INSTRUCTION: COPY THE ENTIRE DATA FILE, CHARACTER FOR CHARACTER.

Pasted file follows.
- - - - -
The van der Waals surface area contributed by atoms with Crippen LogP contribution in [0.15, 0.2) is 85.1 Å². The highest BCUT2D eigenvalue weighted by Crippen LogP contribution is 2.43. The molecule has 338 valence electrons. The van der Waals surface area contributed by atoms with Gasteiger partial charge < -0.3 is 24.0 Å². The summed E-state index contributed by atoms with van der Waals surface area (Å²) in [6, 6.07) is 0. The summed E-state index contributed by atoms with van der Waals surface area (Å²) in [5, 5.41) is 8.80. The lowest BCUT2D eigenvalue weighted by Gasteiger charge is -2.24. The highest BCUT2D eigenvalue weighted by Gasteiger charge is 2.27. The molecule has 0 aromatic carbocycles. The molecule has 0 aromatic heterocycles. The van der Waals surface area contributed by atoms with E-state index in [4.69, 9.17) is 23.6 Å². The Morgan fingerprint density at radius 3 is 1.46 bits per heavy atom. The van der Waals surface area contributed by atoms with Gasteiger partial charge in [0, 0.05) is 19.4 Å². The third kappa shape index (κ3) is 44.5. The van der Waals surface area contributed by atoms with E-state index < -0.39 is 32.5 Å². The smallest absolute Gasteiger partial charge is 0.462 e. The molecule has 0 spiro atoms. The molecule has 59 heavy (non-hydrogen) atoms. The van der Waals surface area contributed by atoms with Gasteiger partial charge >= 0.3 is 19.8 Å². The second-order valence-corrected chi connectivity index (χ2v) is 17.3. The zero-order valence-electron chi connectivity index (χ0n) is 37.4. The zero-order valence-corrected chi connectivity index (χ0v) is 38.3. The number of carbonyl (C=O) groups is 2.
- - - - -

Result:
The van der Waals surface area contributed by atoms with Crippen LogP contribution in [0.15, 0.2) is 85.1 Å². The highest BCUT2D eigenvalue weighted by Crippen LogP contribution is 2.43. The molecule has 338 valence electrons. The van der Waals surface area contributed by atoms with Gasteiger partial charge < -0.3 is 24.0 Å². The summed E-state index contributed by atoms with van der Waals surface area (Å²) in [6, 6.07) is 0. The summed E-state index contributed by atoms with van der Waals surface area (Å²) in [5, 5.41) is 8.80. The lowest BCUT2D eigenvalue weighted by Gasteiger charge is -2.24. The highest BCUT2D eigenvalue weighted by Gasteiger charge is 2.27. The molecule has 0 aromatic carbocycles. The molecule has 0 aromatic heterocycles. The van der Waals surface area contributed by atoms with E-state index in [4.69, 9.17) is 23.6 Å². The Morgan fingerprint density at radius 3 is 1.46 bits per heavy atom. The van der Waals surface area contributed by atoms with Gasteiger partial charge in [0, 0.05) is 19.4 Å². The third kappa shape index (κ3) is 44.5. The van der Waals surface area contributed by atoms with E-state index < -0.39 is 32.5 Å². The smallest absolute Gasteiger partial charge is 0.462 e. The molecule has 0 spiro atoms. The molecule has 59 heavy (non-hydrogen) atoms. The van der Waals surface area contributed by atoms with Gasteiger partial charge >= 0.3 is 19.8 Å². The second-order valence-corrected chi connectivity index (χ2v) is 17.3. The zero-order valence-electron chi connectivity index (χ0n) is 37.4. The zero-order valence-corrected chi connectivity index (χ0v) is 38.3. The number of carbonyl (C=O) groups is 2.